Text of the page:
chap 8 13/8/04 4:24 pm Page 176 8 The political morality of food: discourses, contestation and alternative consumption Roberta Sassatelli Anthropology and sociology have been keen to show that consumption is a social and moral field, and that consumer practices are part of an ongoing process of negotiation of social classifications and hierarchies. Food consumption in particular has been associated with symbolically mediated notions of order (Douglas and Isherwood 1979). We know that particular foods are identified with annual festivities, set apart for

in Qualities of food
Mark Tomlinson and Andrew McMeekin

6 Social routines and the consumption of food Mark Tomlinson and Andrew McMeekin In this chapter we argue that considerations of routine behaviour are essential in order to gain a realistic understanding of consumption. There are useful insights from the evolutionary accounts of decision making in firms that can be transferred to the realm of consumer behaviour. To augment the notion of routine that emerges from this literature, and specifically to explore what is social about routines, we also draw on sociological accounts of consumption that identify the

in Innovation by demand
Analysing the linkages and exploring possibilities for improving health and wellbeing
Warren Smit

The ‘food environment’ of cities can be defined as the location and type of food sources, as well as the broader environmental factors that affect the production, retail and consumption of food in cities (such as levels of infrastructure). The food environment of cities has an impact on the health and wellbeing of residents, although the measurement of this impact has proved to be difficult. Although there is a growing body of research on the effect of food environments on health, this relationship has been under-recognised and under-studied in the global south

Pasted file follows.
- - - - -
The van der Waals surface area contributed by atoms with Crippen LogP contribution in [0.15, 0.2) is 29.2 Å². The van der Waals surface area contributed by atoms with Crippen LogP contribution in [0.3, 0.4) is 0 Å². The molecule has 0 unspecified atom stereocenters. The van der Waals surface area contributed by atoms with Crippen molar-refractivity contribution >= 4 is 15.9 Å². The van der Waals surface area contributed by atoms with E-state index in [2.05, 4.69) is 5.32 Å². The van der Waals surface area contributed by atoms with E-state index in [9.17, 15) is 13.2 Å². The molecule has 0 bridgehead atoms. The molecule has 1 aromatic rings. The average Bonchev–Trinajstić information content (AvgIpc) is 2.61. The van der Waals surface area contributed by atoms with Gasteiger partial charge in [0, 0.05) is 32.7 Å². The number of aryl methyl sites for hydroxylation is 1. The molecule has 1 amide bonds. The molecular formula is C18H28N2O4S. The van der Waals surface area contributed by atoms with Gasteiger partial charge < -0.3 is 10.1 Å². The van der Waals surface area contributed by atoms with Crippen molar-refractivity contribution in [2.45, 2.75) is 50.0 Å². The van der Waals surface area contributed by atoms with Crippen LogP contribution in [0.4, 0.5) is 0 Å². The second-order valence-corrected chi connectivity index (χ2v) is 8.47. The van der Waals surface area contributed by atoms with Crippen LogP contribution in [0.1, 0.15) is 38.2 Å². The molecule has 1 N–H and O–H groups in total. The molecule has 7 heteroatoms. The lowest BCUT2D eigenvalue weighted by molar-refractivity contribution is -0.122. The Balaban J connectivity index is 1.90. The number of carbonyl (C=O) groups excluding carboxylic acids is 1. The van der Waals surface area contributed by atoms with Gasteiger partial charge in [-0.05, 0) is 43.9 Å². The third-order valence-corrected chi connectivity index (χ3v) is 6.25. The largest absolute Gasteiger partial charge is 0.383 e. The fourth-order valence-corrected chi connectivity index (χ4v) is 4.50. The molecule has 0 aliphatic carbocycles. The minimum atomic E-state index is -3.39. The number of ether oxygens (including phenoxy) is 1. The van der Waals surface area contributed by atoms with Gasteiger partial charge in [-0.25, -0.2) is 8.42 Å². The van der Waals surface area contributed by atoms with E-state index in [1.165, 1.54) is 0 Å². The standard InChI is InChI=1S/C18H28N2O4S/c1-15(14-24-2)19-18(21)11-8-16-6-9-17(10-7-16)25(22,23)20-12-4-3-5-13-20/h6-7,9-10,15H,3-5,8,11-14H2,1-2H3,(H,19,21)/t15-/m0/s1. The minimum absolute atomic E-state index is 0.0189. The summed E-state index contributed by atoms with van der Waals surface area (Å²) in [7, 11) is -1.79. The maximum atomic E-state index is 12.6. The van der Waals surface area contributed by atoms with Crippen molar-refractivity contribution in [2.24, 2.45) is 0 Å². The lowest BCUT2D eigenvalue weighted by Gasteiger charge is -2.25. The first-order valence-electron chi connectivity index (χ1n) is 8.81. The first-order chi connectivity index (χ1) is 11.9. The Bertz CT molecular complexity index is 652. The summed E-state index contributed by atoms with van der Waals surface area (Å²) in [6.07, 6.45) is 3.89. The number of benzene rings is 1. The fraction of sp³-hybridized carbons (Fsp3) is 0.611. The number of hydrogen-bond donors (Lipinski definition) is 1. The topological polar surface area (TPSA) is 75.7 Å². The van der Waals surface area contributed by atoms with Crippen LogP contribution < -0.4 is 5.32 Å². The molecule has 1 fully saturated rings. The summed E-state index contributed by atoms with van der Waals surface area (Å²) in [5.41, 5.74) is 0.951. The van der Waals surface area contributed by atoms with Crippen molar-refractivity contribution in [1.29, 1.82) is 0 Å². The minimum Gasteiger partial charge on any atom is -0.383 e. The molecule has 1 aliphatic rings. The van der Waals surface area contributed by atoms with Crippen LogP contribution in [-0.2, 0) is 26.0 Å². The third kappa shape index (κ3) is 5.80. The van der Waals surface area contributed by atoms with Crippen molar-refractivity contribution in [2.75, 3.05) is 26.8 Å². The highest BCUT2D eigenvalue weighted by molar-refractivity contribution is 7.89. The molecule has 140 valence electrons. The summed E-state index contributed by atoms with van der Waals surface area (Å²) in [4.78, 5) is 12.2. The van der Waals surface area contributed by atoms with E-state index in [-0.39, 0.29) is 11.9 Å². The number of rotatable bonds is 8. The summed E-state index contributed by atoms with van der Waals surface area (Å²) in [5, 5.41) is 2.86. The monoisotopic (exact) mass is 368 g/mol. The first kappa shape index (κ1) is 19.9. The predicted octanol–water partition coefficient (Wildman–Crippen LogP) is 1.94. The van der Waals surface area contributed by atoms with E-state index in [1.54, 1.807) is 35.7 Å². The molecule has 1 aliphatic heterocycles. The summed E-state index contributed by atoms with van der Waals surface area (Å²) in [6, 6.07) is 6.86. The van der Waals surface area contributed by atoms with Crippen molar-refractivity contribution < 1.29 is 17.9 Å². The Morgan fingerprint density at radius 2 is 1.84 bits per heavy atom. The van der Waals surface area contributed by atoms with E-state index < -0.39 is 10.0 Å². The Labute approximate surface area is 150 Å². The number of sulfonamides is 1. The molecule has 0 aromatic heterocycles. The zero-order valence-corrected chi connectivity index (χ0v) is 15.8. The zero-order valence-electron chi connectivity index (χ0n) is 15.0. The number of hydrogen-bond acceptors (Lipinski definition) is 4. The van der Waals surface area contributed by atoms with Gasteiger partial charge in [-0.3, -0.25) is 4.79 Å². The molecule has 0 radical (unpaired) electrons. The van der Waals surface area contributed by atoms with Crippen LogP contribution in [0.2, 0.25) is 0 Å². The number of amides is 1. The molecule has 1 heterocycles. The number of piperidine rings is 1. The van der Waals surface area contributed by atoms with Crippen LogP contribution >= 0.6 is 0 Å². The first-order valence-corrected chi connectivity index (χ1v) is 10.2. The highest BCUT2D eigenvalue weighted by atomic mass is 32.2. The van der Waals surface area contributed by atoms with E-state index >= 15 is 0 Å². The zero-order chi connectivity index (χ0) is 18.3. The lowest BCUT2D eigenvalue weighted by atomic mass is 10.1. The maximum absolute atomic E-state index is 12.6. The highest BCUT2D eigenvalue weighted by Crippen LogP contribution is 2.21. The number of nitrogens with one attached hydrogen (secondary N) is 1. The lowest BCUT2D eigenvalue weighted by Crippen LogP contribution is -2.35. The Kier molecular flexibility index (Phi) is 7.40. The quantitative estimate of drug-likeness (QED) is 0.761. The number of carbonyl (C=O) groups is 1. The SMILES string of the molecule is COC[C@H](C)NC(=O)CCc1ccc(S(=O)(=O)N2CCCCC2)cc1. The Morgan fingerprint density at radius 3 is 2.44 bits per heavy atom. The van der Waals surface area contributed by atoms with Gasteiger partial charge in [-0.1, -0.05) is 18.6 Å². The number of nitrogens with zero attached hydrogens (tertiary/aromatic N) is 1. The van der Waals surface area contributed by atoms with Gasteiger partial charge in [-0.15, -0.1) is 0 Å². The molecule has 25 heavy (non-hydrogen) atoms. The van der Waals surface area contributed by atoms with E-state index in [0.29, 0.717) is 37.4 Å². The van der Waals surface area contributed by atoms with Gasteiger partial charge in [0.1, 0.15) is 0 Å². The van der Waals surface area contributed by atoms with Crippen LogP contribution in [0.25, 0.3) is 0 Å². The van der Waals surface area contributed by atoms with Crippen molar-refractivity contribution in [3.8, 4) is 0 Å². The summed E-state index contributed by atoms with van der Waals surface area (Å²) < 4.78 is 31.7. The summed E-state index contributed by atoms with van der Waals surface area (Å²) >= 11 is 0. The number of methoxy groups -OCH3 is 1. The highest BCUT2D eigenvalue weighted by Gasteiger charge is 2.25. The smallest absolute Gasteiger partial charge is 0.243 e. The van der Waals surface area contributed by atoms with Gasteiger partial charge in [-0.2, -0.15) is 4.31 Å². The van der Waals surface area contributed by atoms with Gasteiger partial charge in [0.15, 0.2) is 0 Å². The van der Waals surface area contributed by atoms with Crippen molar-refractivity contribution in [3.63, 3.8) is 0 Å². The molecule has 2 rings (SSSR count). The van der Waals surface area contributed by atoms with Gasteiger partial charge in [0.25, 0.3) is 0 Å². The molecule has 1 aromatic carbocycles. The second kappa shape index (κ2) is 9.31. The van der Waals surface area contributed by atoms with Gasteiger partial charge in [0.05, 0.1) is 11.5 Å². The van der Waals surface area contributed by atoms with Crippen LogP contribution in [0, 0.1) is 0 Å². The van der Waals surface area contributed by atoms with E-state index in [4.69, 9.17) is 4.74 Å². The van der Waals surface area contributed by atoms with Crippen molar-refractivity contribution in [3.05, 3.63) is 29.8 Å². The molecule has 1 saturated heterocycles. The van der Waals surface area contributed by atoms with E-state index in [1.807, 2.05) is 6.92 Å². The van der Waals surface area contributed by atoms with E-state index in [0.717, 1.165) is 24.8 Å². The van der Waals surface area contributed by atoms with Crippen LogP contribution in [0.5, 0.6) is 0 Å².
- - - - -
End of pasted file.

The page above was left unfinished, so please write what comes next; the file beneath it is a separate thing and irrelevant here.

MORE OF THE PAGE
in Urban transformations and public health in the emergent city
David Barling

chap 5 13/8/04 4:22 pm Page 108 5 Food agencies as an institutional response to policy failure by the UK and the EU David Barling Introduction The UK public’s confidence in the quality of the modern food supply, and in the governance of that supply, took a buffeting through a series of food safety crises in the 1980s and 1990s. The much-quoted list ranged from pesticide residues to salmonella in eggs, to BSE (which was estimated as a cost of over £4 billion to the public purse) and E.coli 0157. The internal market of the EU shared in some of those incidents

in Qualities of food
Open Access (free)
The Politics of Information and Analysis in Food Security Crises
Daniel Maxwell and Peter Hailey

three additional countries suffered – or teetered on the edge of – famine, while rapidly increasing numbers of people faced acute food insecurity of a slightly less severe degree ( FEWS NET, 2017 ; IPC, 2020 ). ‘Famine’ has both human and political connotations. In human terms, it means destruction of livelihoods – to the point of destitution with large numbers of food-insecure people, increased severe malnutrition, disease epidemics, excess death and